Apple Mac remains ‘unhacked’ as University of Wisconsin’s Mac OS X Security Challenge ends

The testing period for the Mac OS X Security Test is now closed. “Originally, the online event was scheduled to end on Friday. But because of the enormous attention, the time for the challenge has been cut short and will now end Tuesday at 10 p.m. PST, Schroeder said,” Joris Evers reports for CNET News. “Schroeder plans to sift through the log files of the Mac and publish anything interesting, he said in the phone interview. ‘I know it is disappointing that it will be ending early to a lot of people.'” Full article here.

In response to the woefully misleading ZDnet article, Mac OS X hacked under 30 minutes, by Munir Kotadia () the academic Mac OS X Security Challenge was launched Monday morning by The University of Wisconsin’s Dave Schroeder. The ZDNet FUD piece failed to mention that local access was granted to the Mac OS X system and left some readers with the false impression that any Mac OS X machine connected to the Internet can be taken over in just 30 minutes. As Schroeder notes, the Mac OS X “machine was not hacked from the outside just by being on the Internet. It was hacked from within, by someone who was allowed to have a local account on the box. That is a huge distinction.”

So, with a real Mac OS X challenge sitting online, 30 minutes came and went, folks. Long ago. The Mac OS X remained “unhacked” for the entire 38-hour testing period.

Schroeder’s notes from 11:59pm CST last night:
• The response has been very strong, and the test has illustrated its point.
• Traffic to the host spiked at over 30 Mbps.
• Most of the traffic, aside from casual web visitors, was web exploit scripts, ssh dictionary attacks, and scanning tools such as Nessus.
• The machine was under intermittent DoS attack. During the two brief periods of denial of service, the host remained up.
• The test machine was a Mac mini (PowerPC) running Mac OS X 10.4.5 with Security Update 2006-001, had two local accounts, and had ssh and http open with their default configurations.
• There were no successful access attempts during the 38 hour duration of the test period.

More info here.

[Thanks to MacDailyNews Reader “Judge Bork” for the heads up.]

[UPDATE: 9:12am EST: Added CNET info and link.]

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Related MacDailyNews articles:
Mac OS X ‘unhacked’ over 24 hours and counting in genuine security challenge – March 07, 2006
University of Wisconsin launches bona fide Mac OS X Security Challenge – March 06, 2006
Mac OS X ‘hacked in under 30 minutes?’ Why Mac OS X security is all the rage recently – March 06, 2006
Spate of recent Mac security stories signal that Microsoft, others getting nervous – March 06, 2006
Apple Mac OS X clearly offers superior security over Microsoft Windows – March 02, 2006
Apple Mac OS X has a lot more vulnerabilities than Windows XP? – February 28, 2006
Enderle: Security vendors see Apple as next big opportunity – February 28, 2006
As Apple Mac grows in popularity, will security issues increase? – February 27, 2006
The Idiot’s Guide to Mac Viruses For Dummies 101 – February 24, 2006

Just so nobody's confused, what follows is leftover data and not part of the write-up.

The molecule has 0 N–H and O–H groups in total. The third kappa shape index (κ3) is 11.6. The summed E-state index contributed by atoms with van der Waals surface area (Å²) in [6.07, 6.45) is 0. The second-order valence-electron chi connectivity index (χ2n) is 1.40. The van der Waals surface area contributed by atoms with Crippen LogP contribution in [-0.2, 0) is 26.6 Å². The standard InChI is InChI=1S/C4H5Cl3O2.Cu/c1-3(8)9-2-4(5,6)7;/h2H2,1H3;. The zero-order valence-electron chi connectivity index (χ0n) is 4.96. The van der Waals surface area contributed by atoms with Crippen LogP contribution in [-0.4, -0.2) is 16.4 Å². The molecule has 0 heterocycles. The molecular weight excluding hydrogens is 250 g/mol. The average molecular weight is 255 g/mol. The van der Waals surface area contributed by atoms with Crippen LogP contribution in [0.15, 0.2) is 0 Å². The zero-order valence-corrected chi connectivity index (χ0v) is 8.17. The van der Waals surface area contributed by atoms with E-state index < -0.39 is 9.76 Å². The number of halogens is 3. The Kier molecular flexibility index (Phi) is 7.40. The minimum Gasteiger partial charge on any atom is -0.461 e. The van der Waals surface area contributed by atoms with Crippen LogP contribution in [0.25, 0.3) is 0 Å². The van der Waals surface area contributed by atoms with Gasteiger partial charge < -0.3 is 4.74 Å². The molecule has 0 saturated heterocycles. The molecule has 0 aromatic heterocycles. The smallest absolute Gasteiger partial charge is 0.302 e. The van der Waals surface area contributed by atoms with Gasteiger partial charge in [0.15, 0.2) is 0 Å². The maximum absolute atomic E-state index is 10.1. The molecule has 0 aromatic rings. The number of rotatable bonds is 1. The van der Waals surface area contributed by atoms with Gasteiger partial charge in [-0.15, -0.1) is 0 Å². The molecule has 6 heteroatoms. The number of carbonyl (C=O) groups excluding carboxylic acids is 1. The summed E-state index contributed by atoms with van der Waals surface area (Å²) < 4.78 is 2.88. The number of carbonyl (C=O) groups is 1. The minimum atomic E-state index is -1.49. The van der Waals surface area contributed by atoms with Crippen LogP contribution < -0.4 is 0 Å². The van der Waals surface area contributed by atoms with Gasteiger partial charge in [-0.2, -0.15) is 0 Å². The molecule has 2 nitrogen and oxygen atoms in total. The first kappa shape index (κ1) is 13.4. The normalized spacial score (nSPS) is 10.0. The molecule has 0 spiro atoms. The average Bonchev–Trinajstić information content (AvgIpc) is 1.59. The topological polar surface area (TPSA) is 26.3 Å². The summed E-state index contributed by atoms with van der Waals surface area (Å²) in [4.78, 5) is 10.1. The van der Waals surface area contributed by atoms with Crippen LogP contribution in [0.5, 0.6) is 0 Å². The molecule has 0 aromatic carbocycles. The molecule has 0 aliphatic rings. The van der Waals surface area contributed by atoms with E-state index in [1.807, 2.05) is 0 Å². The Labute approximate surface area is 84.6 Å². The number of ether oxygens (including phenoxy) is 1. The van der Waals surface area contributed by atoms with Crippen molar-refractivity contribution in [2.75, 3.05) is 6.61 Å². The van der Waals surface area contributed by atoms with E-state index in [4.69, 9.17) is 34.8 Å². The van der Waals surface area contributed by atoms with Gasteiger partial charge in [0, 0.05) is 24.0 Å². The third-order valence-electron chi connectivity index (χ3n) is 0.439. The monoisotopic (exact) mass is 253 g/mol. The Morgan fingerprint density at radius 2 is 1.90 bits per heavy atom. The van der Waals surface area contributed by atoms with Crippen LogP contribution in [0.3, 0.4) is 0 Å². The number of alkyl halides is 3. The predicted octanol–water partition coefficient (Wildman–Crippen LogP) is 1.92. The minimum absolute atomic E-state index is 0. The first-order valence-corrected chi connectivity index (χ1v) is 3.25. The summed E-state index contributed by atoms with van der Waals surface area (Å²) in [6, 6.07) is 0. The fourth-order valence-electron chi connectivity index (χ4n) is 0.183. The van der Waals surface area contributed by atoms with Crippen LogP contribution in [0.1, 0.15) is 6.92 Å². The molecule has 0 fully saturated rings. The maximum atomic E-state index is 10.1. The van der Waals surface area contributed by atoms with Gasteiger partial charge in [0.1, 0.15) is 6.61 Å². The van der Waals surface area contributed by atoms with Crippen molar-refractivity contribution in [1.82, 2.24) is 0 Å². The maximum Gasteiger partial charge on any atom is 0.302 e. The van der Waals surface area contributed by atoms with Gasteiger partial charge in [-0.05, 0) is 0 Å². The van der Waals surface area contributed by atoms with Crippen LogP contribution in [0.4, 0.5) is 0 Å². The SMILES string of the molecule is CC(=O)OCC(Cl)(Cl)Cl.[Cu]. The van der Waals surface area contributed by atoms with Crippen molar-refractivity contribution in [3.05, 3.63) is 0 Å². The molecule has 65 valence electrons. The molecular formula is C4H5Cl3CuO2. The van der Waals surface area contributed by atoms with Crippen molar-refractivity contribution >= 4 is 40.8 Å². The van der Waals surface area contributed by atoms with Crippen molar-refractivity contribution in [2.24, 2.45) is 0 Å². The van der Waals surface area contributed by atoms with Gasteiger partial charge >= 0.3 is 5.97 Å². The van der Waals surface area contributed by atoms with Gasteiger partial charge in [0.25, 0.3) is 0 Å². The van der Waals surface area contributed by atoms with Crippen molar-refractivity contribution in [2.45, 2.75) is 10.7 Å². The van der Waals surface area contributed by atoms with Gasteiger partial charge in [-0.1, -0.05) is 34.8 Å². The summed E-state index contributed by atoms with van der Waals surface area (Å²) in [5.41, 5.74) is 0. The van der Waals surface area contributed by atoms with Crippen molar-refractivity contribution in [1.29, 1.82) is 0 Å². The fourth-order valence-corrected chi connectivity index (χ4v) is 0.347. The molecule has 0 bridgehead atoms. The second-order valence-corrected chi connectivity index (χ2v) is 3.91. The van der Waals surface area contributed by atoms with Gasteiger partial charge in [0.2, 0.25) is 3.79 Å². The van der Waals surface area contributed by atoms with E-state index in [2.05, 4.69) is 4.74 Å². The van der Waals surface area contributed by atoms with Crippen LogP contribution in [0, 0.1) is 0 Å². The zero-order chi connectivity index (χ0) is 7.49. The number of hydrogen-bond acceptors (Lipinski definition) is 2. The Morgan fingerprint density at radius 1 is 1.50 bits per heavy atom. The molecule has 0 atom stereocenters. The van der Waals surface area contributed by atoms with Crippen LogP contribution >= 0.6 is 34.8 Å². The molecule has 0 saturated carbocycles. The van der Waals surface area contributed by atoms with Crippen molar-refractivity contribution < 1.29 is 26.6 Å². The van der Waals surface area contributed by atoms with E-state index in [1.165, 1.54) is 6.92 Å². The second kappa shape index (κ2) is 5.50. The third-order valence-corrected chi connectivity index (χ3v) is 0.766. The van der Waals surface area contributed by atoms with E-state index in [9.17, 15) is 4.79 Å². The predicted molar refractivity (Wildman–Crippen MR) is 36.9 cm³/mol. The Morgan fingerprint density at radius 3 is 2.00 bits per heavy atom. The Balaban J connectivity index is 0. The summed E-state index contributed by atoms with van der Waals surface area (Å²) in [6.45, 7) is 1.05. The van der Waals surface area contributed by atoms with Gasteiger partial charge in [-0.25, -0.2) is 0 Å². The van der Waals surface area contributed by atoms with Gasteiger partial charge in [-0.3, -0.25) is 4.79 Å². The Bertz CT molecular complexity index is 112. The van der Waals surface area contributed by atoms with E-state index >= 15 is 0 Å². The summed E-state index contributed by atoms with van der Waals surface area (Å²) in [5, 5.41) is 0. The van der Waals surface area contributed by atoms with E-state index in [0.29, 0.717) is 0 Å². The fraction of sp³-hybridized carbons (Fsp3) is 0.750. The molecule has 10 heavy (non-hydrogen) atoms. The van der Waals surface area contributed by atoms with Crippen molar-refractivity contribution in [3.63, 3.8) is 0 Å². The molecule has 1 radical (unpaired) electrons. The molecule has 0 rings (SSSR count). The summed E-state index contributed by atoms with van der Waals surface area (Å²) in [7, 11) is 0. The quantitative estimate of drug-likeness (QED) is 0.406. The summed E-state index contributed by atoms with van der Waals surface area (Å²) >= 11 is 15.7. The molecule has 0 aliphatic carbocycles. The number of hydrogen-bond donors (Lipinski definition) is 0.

Wired News: ‘Mac attack a load of crap’ – February 22, 2006
Report: Apple developing fix for automatic execution of shell scripts – February 21, 2006
Ars Technica: Fears over new Mac OS X ‘Leap-A’ trojan pointless – February 20, 2006
Atlanta Journal-Constitution asks: Is ‘Mac virus’ all just propaganda from Mac haters? – February 20, 2006
Mafiasoft: Microsoft to charge $50 per year for security service to protect Windows – February 07, 2006
ZDNet Australia publishes latest Mac OS X security FUD article – January 26, 2006 (Kotadia)
IDC: Apple Mac 2005 U.S. market share 4% on 32% growth year over year – January 20, 2006
Analysts: Apple Mac’s 5% market share glass ceiling set to shatter in 2006 – January 09, 2006
ZDNet Australia publishes latest Mac OS X security FUD article – September 09, 2005 (Kotadia)
Joke of the month: Gartner warns of Mac OS X ‘spyware infestation’ potential – March 30, 2005 (Kotadia)
Symantec warns about Mac OS X security threat – March 21, 2005 (Kotadia)

43 Comments

  1. Other than what I presume would be the loss of use of the Mini for the test (or would it?), does anyone know why it ended after only 38 hours? I would have liked to have seen the results at 38 days or longer. And I agree, it’ll be intersting to see what press coverage this test gets.

  2. The test ended because it was drawing so many hits and sucking bandwidth like crazy, the University IT dept had to be going nuts with all the activity.

    From info I got at the site their bandwidth usage was roughly equal to streaming native DV out to the Internet, 3.75 Megabytes per second.

    There were also getting hammered by a couple of DoS (denial of service) attacks.

    The good news is, nobody was able to mod the mini and even with all the traffic slamming it the machine never went down.

    Pretty amazing for a $499 computer running a stock OS without any 3rd party protection software.

    Lets have a Reality Check on this, get a University to put up a Windows box and see if it can be exploited!

  3. The theory that the media is too easy on Apple can now be laid to rest because we all know this story won’t see the light of day. It is only when supposed security “flaws” are found that the media cares. I wish people would realize that mac users aren’t zealots they just have to defend their platform from obvious media bias.

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